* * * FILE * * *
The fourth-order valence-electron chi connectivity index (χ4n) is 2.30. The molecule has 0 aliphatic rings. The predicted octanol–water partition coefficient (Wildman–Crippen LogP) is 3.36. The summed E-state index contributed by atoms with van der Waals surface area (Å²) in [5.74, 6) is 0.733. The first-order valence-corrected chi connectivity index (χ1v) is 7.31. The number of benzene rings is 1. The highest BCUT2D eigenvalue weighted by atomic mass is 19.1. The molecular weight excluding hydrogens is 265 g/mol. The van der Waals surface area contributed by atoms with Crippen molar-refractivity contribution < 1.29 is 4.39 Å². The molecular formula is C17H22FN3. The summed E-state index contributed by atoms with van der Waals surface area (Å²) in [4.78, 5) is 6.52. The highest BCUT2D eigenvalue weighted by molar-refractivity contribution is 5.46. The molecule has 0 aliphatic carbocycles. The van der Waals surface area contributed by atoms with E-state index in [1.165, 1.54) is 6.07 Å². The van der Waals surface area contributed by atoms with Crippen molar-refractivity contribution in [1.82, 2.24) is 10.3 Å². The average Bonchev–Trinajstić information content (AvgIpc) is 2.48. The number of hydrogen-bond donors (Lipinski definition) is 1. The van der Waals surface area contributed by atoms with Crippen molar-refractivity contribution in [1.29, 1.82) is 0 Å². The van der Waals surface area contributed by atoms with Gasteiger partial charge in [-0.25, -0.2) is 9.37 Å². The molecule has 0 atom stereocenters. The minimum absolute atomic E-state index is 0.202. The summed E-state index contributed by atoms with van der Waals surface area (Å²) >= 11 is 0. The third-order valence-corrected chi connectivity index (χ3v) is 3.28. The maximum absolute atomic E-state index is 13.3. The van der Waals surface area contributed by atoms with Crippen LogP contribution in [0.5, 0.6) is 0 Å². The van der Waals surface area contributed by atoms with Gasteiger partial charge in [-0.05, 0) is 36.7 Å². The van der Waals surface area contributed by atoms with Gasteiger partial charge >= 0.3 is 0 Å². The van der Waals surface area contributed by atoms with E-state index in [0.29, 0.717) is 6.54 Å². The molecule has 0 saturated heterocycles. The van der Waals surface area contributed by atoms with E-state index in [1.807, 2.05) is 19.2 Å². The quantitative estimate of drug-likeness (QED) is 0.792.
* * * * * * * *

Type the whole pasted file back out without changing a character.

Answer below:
The fourth-order valence-electron chi connectivity index (χ4n) is 2.30. The molecule has 0 aliphatic rings. The predicted octanol–water partition coefficient (Wildman–Crippen LogP) is 3.36. The summed E-state index contributed by atoms with van der Waals surface area (Å²) in [5.74, 6) is 0.733. The first-order valence-corrected chi connectivity index (χ1v) is 7.31. The number of benzene rings is 1. The highest BCUT2D eigenvalue weighted by atomic mass is 19.1. The molecular weight excluding hydrogens is 265 g/mol. The van der Waals surface area contributed by atoms with Crippen molar-refractivity contribution < 1.29 is 4.39 Å². The molecular formula is C17H22FN3. The summed E-state index contributed by atoms with van der Waals surface area (Å²) in [4.78, 5) is 6.52. The highest BCUT2D eigenvalue weighted by molar-refractivity contribution is 5.46. The molecule has 0 aliphatic carbocycles. The van der Waals surface area contributed by atoms with E-state index in [1.165, 1.54) is 6.07 Å². The van der Waals surface area contributed by atoms with Crippen molar-refractivity contribution in [1.82, 2.24) is 10.3 Å². The average Bonchev–Trinajstić information content (AvgIpc) is 2.48. The number of hydrogen-bond donors (Lipinski definition) is 1. The van der Waals surface area contributed by atoms with Crippen molar-refractivity contribution in [1.29, 1.82) is 0 Å². The van der Waals surface area contributed by atoms with Gasteiger partial charge in [-0.25, -0.2) is 9.37 Å². The molecule has 0 atom stereocenters. The minimum absolute atomic E-state index is 0.202. The summed E-state index contributed by atoms with van der Waals surface area (Å²) >= 11 is 0. The third-order valence-corrected chi connectivity index (χ3v) is 3.28. The maximum absolute atomic E-state index is 13.3. The van der Waals surface area contributed by atoms with Crippen LogP contribution in [0.5, 0.6) is 0 Å². The van der Waals surface area contributed by atoms with Gasteiger partial charge in [-0.05, 0) is 36.7 Å². The van der Waals surface area contributed by atoms with Gasteiger partial charge >= 0.3 is 0 Å². The van der Waals surface area contributed by atoms with E-state index in [0.29, 0.717) is 6.54 Å². The molecule has 0 saturated heterocycles. The van der Waals surface area contributed by atoms with E-state index in [1.807, 2.05) is 19.2 Å². The quantitative estimate of drug-likeness (QED) is 0.792.